A study from Ethiopia has found that mothers having individual support, mostly from family, is the strongest predictor of better infant nutrition.
A number of aspects of social capital were explored to see how they correlated with infant nutrition. Alongside individual support, the researchers looked at membership of community organisations, citizenship activity and feelings on the part of the mother of harmony, trust and belonging.
The only significant correlations with higher dietary diversity that the researchers found were individual support and membership of community organisations, though these things tended to go hand in hand.
The study took place in the poor drought-prone rural region of Oromya in Ethiopia. In Ethiopia, 40% of children display stunting as a result of poor nutrition. 870 mothers were interviewed. Their average age was 26, they had an average of 3.7 children and only 13% of them had received any education at all.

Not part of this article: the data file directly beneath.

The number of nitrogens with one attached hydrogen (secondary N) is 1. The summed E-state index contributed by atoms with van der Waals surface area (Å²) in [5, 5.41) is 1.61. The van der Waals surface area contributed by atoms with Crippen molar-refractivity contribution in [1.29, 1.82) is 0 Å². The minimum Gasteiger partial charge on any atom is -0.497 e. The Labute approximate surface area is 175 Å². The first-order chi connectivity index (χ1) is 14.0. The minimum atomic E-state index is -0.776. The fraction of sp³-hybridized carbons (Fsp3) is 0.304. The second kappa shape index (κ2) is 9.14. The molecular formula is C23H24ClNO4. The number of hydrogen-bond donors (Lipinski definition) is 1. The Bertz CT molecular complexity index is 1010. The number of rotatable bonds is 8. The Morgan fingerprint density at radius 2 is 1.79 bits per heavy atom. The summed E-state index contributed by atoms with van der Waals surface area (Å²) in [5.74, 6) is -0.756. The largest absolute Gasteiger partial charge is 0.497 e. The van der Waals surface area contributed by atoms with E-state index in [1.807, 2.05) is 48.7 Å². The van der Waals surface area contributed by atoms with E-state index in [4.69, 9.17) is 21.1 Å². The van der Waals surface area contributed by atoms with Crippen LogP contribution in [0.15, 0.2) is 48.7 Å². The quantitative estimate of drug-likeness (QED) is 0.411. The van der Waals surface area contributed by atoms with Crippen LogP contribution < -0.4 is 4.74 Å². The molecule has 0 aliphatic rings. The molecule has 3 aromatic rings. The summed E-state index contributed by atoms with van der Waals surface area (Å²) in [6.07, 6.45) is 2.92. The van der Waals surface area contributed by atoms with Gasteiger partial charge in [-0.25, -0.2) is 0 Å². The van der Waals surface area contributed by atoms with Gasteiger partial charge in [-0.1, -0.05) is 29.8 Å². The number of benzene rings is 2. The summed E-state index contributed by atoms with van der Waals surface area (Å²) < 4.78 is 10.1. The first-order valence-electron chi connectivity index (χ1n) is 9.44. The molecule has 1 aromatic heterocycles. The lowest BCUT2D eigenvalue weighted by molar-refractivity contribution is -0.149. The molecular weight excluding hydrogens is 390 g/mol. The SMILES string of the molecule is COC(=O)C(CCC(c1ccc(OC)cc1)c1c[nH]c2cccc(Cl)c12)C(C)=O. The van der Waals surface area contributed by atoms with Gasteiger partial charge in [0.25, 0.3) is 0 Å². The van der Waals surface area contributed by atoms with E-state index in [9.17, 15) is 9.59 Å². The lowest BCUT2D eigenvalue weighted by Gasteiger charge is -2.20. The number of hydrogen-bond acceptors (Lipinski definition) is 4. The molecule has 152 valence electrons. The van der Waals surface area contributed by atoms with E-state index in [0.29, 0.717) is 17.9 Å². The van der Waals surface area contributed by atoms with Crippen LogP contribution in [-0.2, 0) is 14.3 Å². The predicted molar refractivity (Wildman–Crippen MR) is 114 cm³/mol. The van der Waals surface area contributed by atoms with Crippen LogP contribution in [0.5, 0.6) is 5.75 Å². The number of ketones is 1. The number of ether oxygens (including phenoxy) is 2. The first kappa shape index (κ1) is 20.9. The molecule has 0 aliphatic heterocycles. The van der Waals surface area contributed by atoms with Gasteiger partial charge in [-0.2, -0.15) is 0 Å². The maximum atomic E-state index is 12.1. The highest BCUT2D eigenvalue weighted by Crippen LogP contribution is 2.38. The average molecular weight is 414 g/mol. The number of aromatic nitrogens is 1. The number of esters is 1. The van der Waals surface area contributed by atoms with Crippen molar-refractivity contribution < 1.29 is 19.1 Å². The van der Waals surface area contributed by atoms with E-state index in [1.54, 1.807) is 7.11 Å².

35% of the mothers reported receiving individual support, two thirds of these naming family as the source of that support. Mothers having support from two or more individuals were 5.2 times more likely to provide their infants with ‘minimum dietary diversity’ for the infant, defined as the child having eaten food from four or more food groups in the last 24 hours.
Kang Y, Kim J & Seo E (2017), Association between maternal social capital and infant complementary feeding practices in rural Ethiopia, Maternal and Child Nutrition
Photo: Trocaire. Creative Commons.